Friday, July 24, 2009

Classifying Exciting and Boring

My summer research job is all about classifying things. We got this big pile of events, and I want to classify them as Exciting and Boring. So what I do is I go through the events, one by one, inspect them, and then either toss them into the Exciting pile or the Boring pile. Okay, so it's not really that simple. I fiddle around a lot with Receiver Operating Characteristic Curves and Operating Points, and False Alarm Rates and Efficiency, and a whole bunch of other Concepts Which I Capitalize Ironically. (The CWICI will only get worse as I go on.)

Which is all to say, my thinking as of late has been colored by the science of classification. The other day, I classified some pens into the Out Of Ink or Just Needs To Be Shaken categories. Then I classified the different vegetables in my vegetable soup as Too Much or Not Enough. I took a list of books I wanted and classified them as In The Bookstore or Needs To Be Ordered Online.

Yeah, so I'm not actually doing all this ('twas a joke), but you get my point get that I have a point.

One thing you realize in the science of classification is that you will always get some of them wrong. Some of those events which I classified as Exciting will turn out to be false alarms. Some events which I classified as Boring are in fact Exciting. In fact, it's sort of arbitrary. I can always choose to be pickier, so that there will be less false alarms, but I'll miss more of the Exciting events. Or I can be less picky, accepting more false alarms, but being more sure that I'll catch all the Exciting events.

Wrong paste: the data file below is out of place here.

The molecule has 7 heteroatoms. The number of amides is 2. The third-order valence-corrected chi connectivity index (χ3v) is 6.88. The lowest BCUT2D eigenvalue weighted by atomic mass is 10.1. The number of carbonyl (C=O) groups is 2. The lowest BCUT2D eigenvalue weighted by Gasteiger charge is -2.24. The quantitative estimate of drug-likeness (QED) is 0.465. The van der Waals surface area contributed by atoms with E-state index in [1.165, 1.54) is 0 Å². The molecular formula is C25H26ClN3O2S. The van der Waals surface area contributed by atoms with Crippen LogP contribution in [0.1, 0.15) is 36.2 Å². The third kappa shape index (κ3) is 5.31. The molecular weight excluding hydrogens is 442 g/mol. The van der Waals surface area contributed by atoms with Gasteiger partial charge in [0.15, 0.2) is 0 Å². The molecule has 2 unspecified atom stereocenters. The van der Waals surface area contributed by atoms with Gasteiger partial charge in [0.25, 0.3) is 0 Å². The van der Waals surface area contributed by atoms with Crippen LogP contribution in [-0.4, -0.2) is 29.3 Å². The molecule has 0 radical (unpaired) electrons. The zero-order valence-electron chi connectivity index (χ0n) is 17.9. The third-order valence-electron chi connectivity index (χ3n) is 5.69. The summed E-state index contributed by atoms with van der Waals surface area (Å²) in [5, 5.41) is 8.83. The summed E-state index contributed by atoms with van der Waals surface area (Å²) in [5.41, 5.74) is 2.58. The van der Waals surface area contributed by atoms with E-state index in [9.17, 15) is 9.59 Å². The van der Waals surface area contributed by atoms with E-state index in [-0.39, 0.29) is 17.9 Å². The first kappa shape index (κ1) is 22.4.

The tricky thing is, we don't really know how many events are actually Exciting. That's what we're trying to figure out! Maybe none of them are Exciting, and all I'm looking at are false alarms. How would I know? What's the False Alarm Rate when nothing is truly Exciting?

In my research, we have a very complex and precise way of estimating the False Alarm Rate.* But sometimes, we are not so lucky to have such a method available to us. So we make do with slightly less precise arguments.

*It probably involves time travel and robots.

For instance! UFO sightings: how many of them are Exciting Aliens, and how many are Overexcited Earthlings? UFOlogists assert that the False Alarm Rate is low, and that at least some of them are Excited Aliens. Skeptics assert that the sightings are well within the False Alarm Rate. How do we know which it is? Well, astronomers tend to inspect the sky much more often and more carefully than lay people. So astronomers would tend to have a smaller False Alarm Rate, while at the same time catching much more of the Exciting Aliens if they indeed exist.

There are far, far fewer UFO sightings among astronomers than among lay people. This indicates that UFO sightings are well within the False Alarm Rate, and there may be no Exciting Aliens to speak of. But hey, all these Overexcited Earthlings are pretty cool and interesting in their own way.

Of course, I stole this argument from Phil Plait, the Bad Astronomer. And then I made it a whole lot more arcane and technical. Fun times.